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Ceremony in honor of Antanas Babonas and Ona & Antanas Korsakas from Lithuania

Antans Babonas (Right) Antans Babonas (Right)
The Babonas home The Babonas home
Antanas and Ona Korsakas Antanas and Ona Korsakas
Sara Gurvich with her husband and their son (1950's) Sara Gurvich with her husband and their son (1950's)
Jadviga Korsakiene, daughter-in-law of the late Antanas and Ona Korsakas received the awards, Yad Vashem, June 2011 Jadviga Korsakiene, daughter-in-law of the late Antanas and Ona Korsakas received the awards, Yad Vashem, June 2011
The descendants of Sara Gurvich and Roza Forkus, who were saved by Antanas Babonas and Ona & Antanas Korsakas with the rescuers daughter in law and granddaughter, Yad Vashem, June 2011 The descendants of Sara Gurvich and Roza Forkus, who were saved by Antanas Babonas and Ona & Antanas Korsakas with the rescuers daughter in law and granddaughter, Yad Vashem, June 2011

A ceremony was held at Yad Vashem on Thursday, June 2, 2011, posthumously honoring Antanas Babonas and his sister and brother-in-law Ona and Antanas Korsakas as Righteous Among the Nations. Ms. Jadviga Korsakiene, daughter-in-law of the late Antanas and Ona Korsakas received the medal on their behalf. The event will took place in the presence of Irena Skardziuviene, Deputy Ambassador of Lithuania in Israel, and of Dov and Moshe Gurvich, children of the late survivor Sara Gurvich, and Genya Forkus, daughter of the late survivor Roza Luria, and their extended family. A memorial ceremony in the Hall of Remembrance was followed by the awarding of the medal and certificate in the Garden of the Righteous Among the Nations at Yad Vashem.

The two granddaughters - of the rescuers and of the survivors - spoke at the ceremony. Virginija Macioniene, the granddaughter of Ona and Antanas Korsakas who came from Lithuania for the ceremony with her mother Jadviga Korsakiene, told the audience that she and her mother were very proud to receive the awards. She spoke of the deep bond between the rescuer and survivor families, and expressed her hope that the next generations of both families would preserve the connection.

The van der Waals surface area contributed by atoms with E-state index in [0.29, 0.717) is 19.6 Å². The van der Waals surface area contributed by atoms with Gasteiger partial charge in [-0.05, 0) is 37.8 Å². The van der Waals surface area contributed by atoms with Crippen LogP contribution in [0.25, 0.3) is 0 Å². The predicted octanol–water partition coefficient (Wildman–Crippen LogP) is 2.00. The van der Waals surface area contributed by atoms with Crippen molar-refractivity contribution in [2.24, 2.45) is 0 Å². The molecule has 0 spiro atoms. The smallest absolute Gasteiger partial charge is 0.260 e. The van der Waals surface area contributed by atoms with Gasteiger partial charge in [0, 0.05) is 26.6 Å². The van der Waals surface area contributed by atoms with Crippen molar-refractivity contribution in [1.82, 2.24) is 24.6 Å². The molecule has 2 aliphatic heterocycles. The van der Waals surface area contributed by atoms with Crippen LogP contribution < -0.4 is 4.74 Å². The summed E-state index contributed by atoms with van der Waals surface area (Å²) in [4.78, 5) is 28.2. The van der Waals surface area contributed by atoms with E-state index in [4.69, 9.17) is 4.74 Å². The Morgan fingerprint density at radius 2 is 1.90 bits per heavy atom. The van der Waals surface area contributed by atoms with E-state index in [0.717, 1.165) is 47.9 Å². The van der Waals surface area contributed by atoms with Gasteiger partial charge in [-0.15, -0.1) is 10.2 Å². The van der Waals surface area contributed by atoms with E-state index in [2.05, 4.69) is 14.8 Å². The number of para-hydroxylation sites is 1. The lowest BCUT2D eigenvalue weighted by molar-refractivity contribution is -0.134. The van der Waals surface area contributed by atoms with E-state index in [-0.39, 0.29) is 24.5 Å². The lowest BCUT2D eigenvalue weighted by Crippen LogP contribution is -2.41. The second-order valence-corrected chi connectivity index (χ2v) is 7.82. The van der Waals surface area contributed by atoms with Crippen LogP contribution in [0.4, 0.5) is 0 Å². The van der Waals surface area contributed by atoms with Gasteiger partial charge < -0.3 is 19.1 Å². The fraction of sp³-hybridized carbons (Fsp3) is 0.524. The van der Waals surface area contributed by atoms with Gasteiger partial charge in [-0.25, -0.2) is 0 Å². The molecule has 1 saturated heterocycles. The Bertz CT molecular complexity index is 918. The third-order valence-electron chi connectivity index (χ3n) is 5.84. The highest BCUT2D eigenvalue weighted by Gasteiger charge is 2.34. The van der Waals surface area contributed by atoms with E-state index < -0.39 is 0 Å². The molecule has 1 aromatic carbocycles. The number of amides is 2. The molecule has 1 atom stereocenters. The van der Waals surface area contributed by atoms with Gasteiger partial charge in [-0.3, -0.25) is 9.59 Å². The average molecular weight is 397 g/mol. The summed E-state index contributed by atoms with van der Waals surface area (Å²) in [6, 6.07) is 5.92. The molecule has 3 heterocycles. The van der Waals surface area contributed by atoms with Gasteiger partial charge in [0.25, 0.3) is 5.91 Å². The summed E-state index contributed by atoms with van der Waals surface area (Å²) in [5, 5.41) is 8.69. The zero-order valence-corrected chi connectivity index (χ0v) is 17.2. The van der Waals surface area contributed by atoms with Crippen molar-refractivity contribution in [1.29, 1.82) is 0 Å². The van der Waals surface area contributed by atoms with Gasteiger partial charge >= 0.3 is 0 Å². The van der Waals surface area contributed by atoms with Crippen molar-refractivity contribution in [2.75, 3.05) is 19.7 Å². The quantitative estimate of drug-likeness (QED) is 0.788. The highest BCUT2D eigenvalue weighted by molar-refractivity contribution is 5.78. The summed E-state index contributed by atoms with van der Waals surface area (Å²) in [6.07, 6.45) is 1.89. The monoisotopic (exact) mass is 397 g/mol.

Gila Gurvich-Jaacobi, the granddaughter of Sara Gurvich, said:

"The Babonas family set an example by instilling in Rosa and Sara the hope and the will to continue to struggle against impossible odds, as well as strengthening their resolution to survive, their courage and faith in mankind and the courage that would accompany them for the rest of their lives, and which continues to guide the next generations of the family. ...One of the gifts of life that I carry with me I received from my grandmother. It is the faith in humanity, in the basic value of giving, education, love and naiveté in its most optimistic form. Grandmother always talked of the hearts that are inside, about love and the building of a future....Despite the horrors, despite the difficult times, she perpetuated the values of humanity, of growth and of moral education and life. After having learned the story of her survival, I believe that despite all hardships, it was thanks to the Babonas and Korsakas families, who instilled in her the values of rescue, giving and faith in Mankind."

The Rescue Story

Sara and Roza Furmansky were cousins who were born in Raseiniai, Lithuania. Sara went to the Hebrew language High school in Raseiniai, where one of her teachers was Lea Goldberg, who later emigrated to Palestine and became one of Israel's best known poets and writers.

When the Germans invaded Raseiniai on June 24, 1941, they immediately established a ghetto and the Jewish youth were sent to forced labor. Shortly thereafter, on August 29, the entire Jewish community of Raseiniai was executed. Sara and Roza, at the time young women of 19 and 22 years old, hid in a haystack, and thereby survived the massacre. The following day, Sara and Roza went to search for a hiding place. When they arrived in Girkalnis, the girls turned to a former classmate of Sara's sister who advised them to seek out Antanas Babonas. Antanas burst into tears upon hearing of the murder of Sara's parents who he knew personally. Antanas had Sara and Roza hide in a grain silo and provided them with meals twice daily. The girls remained hidden in the silo until the end of December 1941, but when the cold became unbearable they moved into Antanas' home. He prepared a pit under the country-style oven where they could lie down curled up together. Sara and Roza remained at Antanas' home until the end of July 1942, when Antanas' maid discovered the cousins, and they hurriedly left to seek shelter elsewhere. They wandered about, earning their keep as seamstresses and household help.

In December 1942, Sara became ill and decided to return to Antanas' home. He received her with open arms, but during the Summer of 1942, a former classmate of Sara's came to the house and recognized her. Gossip began to circulate that Antanas had a Jewish worker in his home. Antanas brought Sara to the home of his sister Ona Korskiene and her husband Antanas Korsakas who lived in the town of Gailiunai. Ona and Antanas treated Sara as a family member, although she posed as a household maid. The couple's son Algirdas, would warn Sara if danger was imminent and she would them hide. Sara remained with Ona and Antanas until liberation.

After liberation, Sara travelled to Kaunas where she was reunited with her cousin Roza. Sara and her family moved to Israel in 1969 and in 1972, Roza moved to Israel with her daughters Bella and Genya. Antanas Babonas passed away in 1960, Antanas Korsakas in 1965 and his wife Ona Korsakiene in 1974. On January 12, 2011, the Commission for the Designation of the Righteous at Yad Vashem decided to recognize Antanas Babonas and Antanas and Ona Korsakas as Righteous Among the Nations.